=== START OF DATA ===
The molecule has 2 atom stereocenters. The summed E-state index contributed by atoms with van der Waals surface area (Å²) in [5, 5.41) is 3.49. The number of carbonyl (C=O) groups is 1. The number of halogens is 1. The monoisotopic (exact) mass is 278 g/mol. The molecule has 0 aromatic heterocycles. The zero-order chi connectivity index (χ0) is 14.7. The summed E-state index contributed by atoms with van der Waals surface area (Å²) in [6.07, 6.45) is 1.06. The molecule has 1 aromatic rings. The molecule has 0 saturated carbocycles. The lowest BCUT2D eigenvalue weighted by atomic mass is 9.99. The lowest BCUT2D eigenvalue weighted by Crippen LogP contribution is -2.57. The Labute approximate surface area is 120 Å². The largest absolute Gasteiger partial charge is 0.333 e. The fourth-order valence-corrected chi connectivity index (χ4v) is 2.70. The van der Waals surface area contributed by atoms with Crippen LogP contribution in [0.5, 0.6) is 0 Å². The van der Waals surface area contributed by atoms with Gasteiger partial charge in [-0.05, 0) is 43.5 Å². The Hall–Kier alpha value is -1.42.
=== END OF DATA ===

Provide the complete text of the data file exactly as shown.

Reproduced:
The molecule has 2 atom stereocenters. The summed E-state index contributed by atoms with van der Waals surface area (Å²) in [5, 5.41) is 3.49. The number of carbonyl (C=O) groups is 1. The number of halogens is 1. The monoisotopic (exact) mass is 278 g/mol. The molecule has 0 aromatic heterocycles. The zero-order chi connectivity index (χ0) is 14.7. The summed E-state index contributed by atoms with van der Waals surface area (Å²) in [6.07, 6.45) is 1.06. The molecule has 1 aromatic rings. The molecule has 0 saturated carbocycles. The lowest BCUT2D eigenvalue weighted by atomic mass is 9.99. The lowest BCUT2D eigenvalue weighted by Crippen LogP contribution is -2.57. The Labute approximate surface area is 120 Å². The largest absolute Gasteiger partial charge is 0.333 e. The fourth-order valence-corrected chi connectivity index (χ4v) is 2.70. The van der Waals surface area contributed by atoms with Crippen LogP contribution in [0.5, 0.6) is 0 Å². The van der Waals surface area contributed by atoms with Gasteiger partial charge in [-0.05, 0) is 43.5 Å². The Hall–Kier alpha value is -1.42.